But actually most of my time has been spent dealing with emails and making or waiting for phone calls. I have concluded that this, rather than the freedom to make your own decisions or the ability to vote, is the defining state of adulthood. Like school, it is very dull and has delayed results. But, finally, all the arrangements have been made and I am starting a month of work experience at the BBC on Monday! I am very excited to be spending time across four teams at the iconic Broadcasting House: Newshour and Newshour Extra, which are the World Service’s in depth news programmes, BBC2’s Victoria Derbyshire Show and Newsnight, where basically all my favourite journalists work. To say I am looking forward to it would be a laughable understatement.
In preparation, I have become very good friends with iPlayer, listening to all the recent episodes of the programmes I will be working on. In particular, I have really enjoyed Newshour Extra – I rarely have the radio on when it is broadcast so it wasn’t a programme I had listened to before, but the format makes it highly informative. Last week’s episode on Libya and where it could go from here was some of the best coverage I’ve heard of a country which most of the world has forgotten about.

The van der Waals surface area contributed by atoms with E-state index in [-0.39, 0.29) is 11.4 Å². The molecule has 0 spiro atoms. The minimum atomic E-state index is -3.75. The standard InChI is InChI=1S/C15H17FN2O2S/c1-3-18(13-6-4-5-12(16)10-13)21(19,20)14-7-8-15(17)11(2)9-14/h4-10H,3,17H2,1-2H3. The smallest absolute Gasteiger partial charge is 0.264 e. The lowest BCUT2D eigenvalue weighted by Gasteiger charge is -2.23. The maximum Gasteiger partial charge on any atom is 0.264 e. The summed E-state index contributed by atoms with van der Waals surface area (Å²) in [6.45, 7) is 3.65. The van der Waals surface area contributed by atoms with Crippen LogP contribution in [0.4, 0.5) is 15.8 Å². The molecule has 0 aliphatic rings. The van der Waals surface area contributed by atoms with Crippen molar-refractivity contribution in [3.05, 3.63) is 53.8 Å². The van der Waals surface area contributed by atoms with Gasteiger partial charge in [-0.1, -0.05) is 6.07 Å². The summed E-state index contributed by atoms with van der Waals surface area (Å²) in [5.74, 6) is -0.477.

So things are moving forward. I still don’t write enough and I haven’t got much further in finding an actual real job (not withstanding getting through to the test stage of the civil service Fast Stream application). I still don’t know anything about coding or the French past tense. But going into work for the next four weeks is just what I need, and I hope it’ll take me on to other things as I learn more about broadcasting. Now I’d better post this and go back to searching Guardian Jobs and listening to Newshour.